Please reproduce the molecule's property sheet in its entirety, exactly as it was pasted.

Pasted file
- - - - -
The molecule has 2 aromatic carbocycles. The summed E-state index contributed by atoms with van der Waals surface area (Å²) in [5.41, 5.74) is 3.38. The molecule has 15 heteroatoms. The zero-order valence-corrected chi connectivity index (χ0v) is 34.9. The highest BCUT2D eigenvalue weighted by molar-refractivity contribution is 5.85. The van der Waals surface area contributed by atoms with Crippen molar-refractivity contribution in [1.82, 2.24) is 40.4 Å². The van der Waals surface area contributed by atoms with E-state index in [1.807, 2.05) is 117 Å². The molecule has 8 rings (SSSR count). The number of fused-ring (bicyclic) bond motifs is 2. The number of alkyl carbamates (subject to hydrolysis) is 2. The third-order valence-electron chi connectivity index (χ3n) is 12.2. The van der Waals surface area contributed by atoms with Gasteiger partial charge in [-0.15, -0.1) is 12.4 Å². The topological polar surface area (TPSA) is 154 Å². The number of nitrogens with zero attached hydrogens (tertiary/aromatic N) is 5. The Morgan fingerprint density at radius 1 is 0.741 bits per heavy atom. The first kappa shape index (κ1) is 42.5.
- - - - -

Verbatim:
The molecule has 2 aromatic carbocycles. The summed E-state index contributed by atoms with van der Waals surface area (Å²) in [5.41, 5.74) is 3.38. The molecule has 15 heteroatoms. The zero-order valence-corrected chi connectivity index (χ0v) is 34.9. The highest BCUT2D eigenvalue weighted by molar-refractivity contribution is 5.85. The van der Waals surface area contributed by atoms with Crippen molar-refractivity contribution in [1.82, 2.24) is 40.4 Å². The van der Waals surface area contributed by atoms with E-state index in [1.807, 2.05) is 117 Å². The molecule has 8 rings (SSSR count). The number of fused-ring (bicyclic) bond motifs is 2. The number of alkyl carbamates (subject to hydrolysis) is 2. The third-order valence-electron chi connectivity index (χ3n) is 12.2. The van der Waals surface area contributed by atoms with Gasteiger partial charge in [-0.15, -0.1) is 12.4 Å². The topological polar surface area (TPSA) is 154 Å². The number of nitrogens with zero attached hydrogens (tertiary/aromatic N) is 5. The Morgan fingerprint density at radius 1 is 0.741 bits per heavy atom. The first kappa shape index (κ1) is 42.5.